Hillary tries to walk it back … good luck with that

Try as she might, Hillary Rodham Clinton is trying to do the impossible. As my late friend and colleague Claude Duncan used to say, “You can’t unhonk the horn.”

Clinton, the 2016 Democratic presidential nominee, went to India and told an audience that those who voted for her came from more economically progressive and advanced states; those who voted for Donald Trump were, um, less progressive and advanced.

Oh, boy. You can’t go there, Hillary Clinton.

She has been criticized roundly for her remarks. I am joining in that criticism. Yes, she received my vote in 2016 and she would get it again were she to run against the guy who beat her.

Her “explanation” rings hollow. She said she didn’t intend to offend anyone with her remarks. Clinton wrote on Facebook: “I meant no disrespect to any individual or group. And I want to look to the future as much as anybody.”

Look to the future? Sure she does. I take that statement to mean she wants to set her remarks aside and doesn’t want to keep explaining herself.

“No, it’s not helpful at all,” Senate Minority Whip Dick Durbin said on “Fox News Sunday,” when she was asked to comment on Clinton’s comments.  “In fact, my friend Hillary Clinton is wrong.”

According to The Hill: Clinton also implied that women who cast a ballot for Trump did so due to “ongoing pressure to vote the way that your husband, your boss, your son, whoever, believes you should.”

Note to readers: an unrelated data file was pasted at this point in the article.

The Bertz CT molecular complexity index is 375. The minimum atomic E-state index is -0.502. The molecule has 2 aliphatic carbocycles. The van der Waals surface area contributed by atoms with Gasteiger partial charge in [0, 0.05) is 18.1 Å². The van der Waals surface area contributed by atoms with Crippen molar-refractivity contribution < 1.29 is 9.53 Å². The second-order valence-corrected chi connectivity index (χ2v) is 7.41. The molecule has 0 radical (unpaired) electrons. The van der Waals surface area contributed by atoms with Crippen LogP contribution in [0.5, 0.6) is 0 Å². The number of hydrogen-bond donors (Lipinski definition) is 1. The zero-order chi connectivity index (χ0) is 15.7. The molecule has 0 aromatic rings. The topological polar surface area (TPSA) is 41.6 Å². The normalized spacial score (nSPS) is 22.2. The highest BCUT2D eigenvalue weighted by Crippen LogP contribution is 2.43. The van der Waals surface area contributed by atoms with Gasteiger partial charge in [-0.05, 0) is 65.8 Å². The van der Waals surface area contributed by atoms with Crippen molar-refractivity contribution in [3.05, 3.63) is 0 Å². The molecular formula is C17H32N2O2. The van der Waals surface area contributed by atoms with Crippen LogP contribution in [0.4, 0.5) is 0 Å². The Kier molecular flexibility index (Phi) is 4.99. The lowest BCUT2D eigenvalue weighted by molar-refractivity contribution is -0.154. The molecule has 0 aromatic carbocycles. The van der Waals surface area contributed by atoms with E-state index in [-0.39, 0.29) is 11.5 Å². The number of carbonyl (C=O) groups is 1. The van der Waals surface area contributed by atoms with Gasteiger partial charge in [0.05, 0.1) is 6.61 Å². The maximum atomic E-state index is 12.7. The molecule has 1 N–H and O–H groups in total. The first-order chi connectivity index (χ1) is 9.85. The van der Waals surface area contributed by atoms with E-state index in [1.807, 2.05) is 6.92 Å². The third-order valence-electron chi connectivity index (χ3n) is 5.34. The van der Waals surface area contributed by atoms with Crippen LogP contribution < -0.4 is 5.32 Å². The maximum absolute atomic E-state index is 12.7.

“As much as I hate the possibility, and hate saying it, it’s not that crazy when you think about our ongoing struggle to reach gender balance — even within the same household. I did not realize how hard it would hit many who heard it,” Clinton said in her explanation.

Now she realizes it. I’m glad she sought to clarify what she meant to convey. Still, I am having difficulty trying to separate the intent from the spoken word.

Giving thanks once more for local heroes

I cannot say this enough, so forgive me if you have heard this before.

Our firefighters and other first responders continue to amaze me. I am grateful beyond measure for the work they do, the service they provide and the protection they provide to the community they swear to protect.

Some wildfires erupted west of Amarillo last night. The wind was merciless, relentless and unforgiving. The people who ran straight toward the potential danger kicked into high-gear action immediately.

Amarillo and Potter County fire crews were able to contain the blazes in fairly quick fashion.

It occurs to me that these folks are pretty damn good at this firefighting stuff. No, they’re real good at it.

We toss the “hero” term around a bit too loosely. We hang the label on athletes. We’ve actually called actors over many years “heroes” because they portray them on film or TV. I prefer the term “role model” to describe athletes’ public standing. I’ll leave that discussion at that.